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    In Hubei, a Single Mother’s Lonely Fight Against a Rare Disease

    A new documentary titled “I Want You to Be Ordinary” chronicles the lives of Zou Yang and her 9-year-old son as they grapple with his rare genetic disorder that causes benign tumors throughout the body.

    At age 9, Manman has already outlived his doctors’ predictions by six years.

    The symptoms appeared when he was just four months old. “I noticed large coffee-colored patches on the right side of Manman’s face,” recalls his mother, Zou Yang. “His facial features were uneven and his right eye wouldn’t respond to light.”

    Initially, his condition drew inconsistent diagnoses. While some doctors suggested the patches were mere birthmarks, others suspected meningitis or developmental abnormalities in the brain.

    But six months later, an MRI confirmed the worst: Manman had a growth in his brain, a manifestation of neurofibromatosis, a rare genetic disorder that causes tumors throughout the body.

    “I was so relieved to finally get answers,” says Zou, a single mother from the central Hubei province. “But there’s currently no cure for the disease. One doctor predicted that Manman wouldn’t live past the age of 3.”

    The 37-year-old spoke with Sixth Tone while on her way to Beijing with Manman to attend the premiere of “I Want You to Be Ordinary,” a documentary released ahead of World Rare Disease Day, observed every year on the last day of February.

    The film aims to shed light on their journey and the broader challenges faced by individuals grappling with rare diseases in accessing essential treatments.

    Produced in collaboration with Tencent Charity, the Illness Challenge Foundation, and Bubble Home — a nonprofit that helps neurofibromatosis patients and their families, where Zou also volunteers — the film documents Zou and Manman’s life over four months, starting from the previous summer.

    Despite the emotional toll of reliving her tumultuous experiences, Zou hopes to help raise awareness about neurofibromatosis, a disease often overlooked in China. She also aims to draw attention to and support a community of over 800,000 individuals affected by the disease across the country.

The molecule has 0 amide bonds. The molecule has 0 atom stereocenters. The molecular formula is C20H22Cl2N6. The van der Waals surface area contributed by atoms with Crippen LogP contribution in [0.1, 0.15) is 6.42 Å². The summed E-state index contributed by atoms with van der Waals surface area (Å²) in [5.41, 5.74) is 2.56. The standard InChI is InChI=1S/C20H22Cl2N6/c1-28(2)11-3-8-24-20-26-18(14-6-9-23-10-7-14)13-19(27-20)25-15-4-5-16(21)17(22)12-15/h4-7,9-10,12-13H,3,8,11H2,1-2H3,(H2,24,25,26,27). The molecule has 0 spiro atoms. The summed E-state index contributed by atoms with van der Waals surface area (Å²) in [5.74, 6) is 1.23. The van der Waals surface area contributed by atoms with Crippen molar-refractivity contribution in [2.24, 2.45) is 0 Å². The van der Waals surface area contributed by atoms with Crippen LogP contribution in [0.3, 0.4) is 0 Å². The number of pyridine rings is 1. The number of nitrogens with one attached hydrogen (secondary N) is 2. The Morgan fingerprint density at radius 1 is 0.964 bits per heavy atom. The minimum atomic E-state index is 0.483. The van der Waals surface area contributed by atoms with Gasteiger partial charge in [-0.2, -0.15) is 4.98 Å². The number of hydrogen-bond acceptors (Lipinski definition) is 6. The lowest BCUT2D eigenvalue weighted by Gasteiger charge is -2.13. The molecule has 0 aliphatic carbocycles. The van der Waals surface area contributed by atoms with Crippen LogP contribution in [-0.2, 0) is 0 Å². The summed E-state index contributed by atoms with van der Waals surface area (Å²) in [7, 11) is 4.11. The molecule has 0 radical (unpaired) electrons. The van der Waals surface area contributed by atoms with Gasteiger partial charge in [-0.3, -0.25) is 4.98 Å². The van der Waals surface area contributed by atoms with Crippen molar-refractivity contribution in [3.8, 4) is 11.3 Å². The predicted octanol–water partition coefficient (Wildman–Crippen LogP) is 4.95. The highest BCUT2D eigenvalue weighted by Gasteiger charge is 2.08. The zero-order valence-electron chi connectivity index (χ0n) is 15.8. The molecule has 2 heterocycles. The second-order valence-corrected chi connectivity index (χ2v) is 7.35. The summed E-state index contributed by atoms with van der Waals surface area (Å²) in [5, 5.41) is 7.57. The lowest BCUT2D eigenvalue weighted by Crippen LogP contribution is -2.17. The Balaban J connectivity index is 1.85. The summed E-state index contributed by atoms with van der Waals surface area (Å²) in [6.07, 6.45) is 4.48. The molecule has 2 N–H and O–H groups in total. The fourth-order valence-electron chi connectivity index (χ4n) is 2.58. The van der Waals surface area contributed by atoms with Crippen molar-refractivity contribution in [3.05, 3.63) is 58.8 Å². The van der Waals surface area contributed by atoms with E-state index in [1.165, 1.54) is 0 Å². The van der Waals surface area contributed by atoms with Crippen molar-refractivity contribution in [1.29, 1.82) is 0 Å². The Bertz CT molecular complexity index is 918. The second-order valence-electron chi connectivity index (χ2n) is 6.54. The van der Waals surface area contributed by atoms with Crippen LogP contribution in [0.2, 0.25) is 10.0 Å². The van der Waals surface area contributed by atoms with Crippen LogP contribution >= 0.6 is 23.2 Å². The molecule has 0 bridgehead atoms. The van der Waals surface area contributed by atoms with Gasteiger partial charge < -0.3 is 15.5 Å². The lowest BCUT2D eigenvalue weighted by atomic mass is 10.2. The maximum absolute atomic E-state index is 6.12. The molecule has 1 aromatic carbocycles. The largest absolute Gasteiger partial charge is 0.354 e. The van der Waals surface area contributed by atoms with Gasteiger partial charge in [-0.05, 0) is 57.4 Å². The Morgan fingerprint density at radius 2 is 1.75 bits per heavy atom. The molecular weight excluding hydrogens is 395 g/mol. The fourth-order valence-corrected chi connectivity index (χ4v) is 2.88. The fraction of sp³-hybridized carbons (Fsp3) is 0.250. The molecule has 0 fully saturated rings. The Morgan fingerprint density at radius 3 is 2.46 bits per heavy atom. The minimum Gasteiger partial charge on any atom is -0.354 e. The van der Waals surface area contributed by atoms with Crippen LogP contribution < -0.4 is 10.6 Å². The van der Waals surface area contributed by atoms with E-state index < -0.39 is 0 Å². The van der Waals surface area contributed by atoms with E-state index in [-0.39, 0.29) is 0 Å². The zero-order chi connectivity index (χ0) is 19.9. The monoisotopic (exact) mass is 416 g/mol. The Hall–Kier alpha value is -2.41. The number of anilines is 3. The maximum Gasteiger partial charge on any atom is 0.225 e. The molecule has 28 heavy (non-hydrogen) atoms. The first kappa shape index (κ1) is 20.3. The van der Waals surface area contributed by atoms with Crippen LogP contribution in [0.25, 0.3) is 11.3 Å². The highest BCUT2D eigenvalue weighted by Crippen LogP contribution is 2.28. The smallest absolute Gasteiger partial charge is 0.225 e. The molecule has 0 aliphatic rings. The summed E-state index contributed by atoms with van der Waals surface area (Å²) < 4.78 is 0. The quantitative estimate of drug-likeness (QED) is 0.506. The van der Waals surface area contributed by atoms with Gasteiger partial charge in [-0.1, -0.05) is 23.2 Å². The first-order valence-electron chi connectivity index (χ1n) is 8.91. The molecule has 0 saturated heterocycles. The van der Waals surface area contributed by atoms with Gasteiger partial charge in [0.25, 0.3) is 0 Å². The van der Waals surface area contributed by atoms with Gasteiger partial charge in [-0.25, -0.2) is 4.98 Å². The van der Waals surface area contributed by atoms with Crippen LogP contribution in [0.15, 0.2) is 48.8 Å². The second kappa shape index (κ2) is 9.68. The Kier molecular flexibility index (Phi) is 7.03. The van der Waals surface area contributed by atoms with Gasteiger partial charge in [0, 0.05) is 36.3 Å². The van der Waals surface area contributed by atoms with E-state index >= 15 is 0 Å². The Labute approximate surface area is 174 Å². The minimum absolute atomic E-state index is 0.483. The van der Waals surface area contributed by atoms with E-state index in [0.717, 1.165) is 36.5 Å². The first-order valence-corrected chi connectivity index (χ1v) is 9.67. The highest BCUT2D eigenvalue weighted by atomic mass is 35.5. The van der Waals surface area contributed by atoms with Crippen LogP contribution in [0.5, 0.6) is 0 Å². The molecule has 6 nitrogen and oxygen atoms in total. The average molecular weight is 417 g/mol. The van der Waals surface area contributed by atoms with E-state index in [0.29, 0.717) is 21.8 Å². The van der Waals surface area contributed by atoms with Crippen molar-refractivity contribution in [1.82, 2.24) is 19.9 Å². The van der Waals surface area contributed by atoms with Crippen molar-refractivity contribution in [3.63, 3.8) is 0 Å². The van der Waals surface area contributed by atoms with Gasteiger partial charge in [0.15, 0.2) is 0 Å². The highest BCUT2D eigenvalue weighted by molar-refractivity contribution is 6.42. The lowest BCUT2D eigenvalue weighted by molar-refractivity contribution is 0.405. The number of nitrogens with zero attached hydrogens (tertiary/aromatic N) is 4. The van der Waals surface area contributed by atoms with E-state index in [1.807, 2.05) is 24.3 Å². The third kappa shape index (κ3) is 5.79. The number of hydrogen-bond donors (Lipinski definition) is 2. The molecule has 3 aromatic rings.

Abbreviated as NF, neurofibromatosis causes tumors to grow on nerves in the brain and throughout the body. Type 1 NF, representing over 90% of cases, occurs in about 1 in 3,000 newborns worldwide, with an estimated incidence of 5 per 1 million individuals in China.

    The rarer Type 2 NF and schwannomatosis have incidences of about 1 in 25,000 and 40,000, respectively.

    Always at risk

    Manman’s been diagnosed with Type 1 NF. Tumors have spread across his skull, eyes, oral cavity, and face. Though benign, they’ve even covered his right optic nerve, leading to the loss of vision in his right eye.

    “From head to toe, tumors can grow anywhere there are nerves in the body,” Zou explains. “Some tumors may appear on the skin, resembling mosquito bites with potentially hundreds of bumps. When they grow on the face or other visible areas, they can alter facial features.”

    She underscores that the disease could become life-threatening if tumors develop internally, in areas like the skull, pelvic region, chest, or spinal canal.

    And with no established treatment protocols, doctors are limited to monitoring the tumors’ growth and resorting to surgery only when absolutely necessary.

    But for Manman, surgery, which would cost between 60,000 and 100,000 yuan ($8,300-$13,900), isn’t even a guaranteed solution, given the high recurrence rate of the tumors. “It’s crude, but doctors compare it to cutting an endless supply of garlic chives,” rues Zou.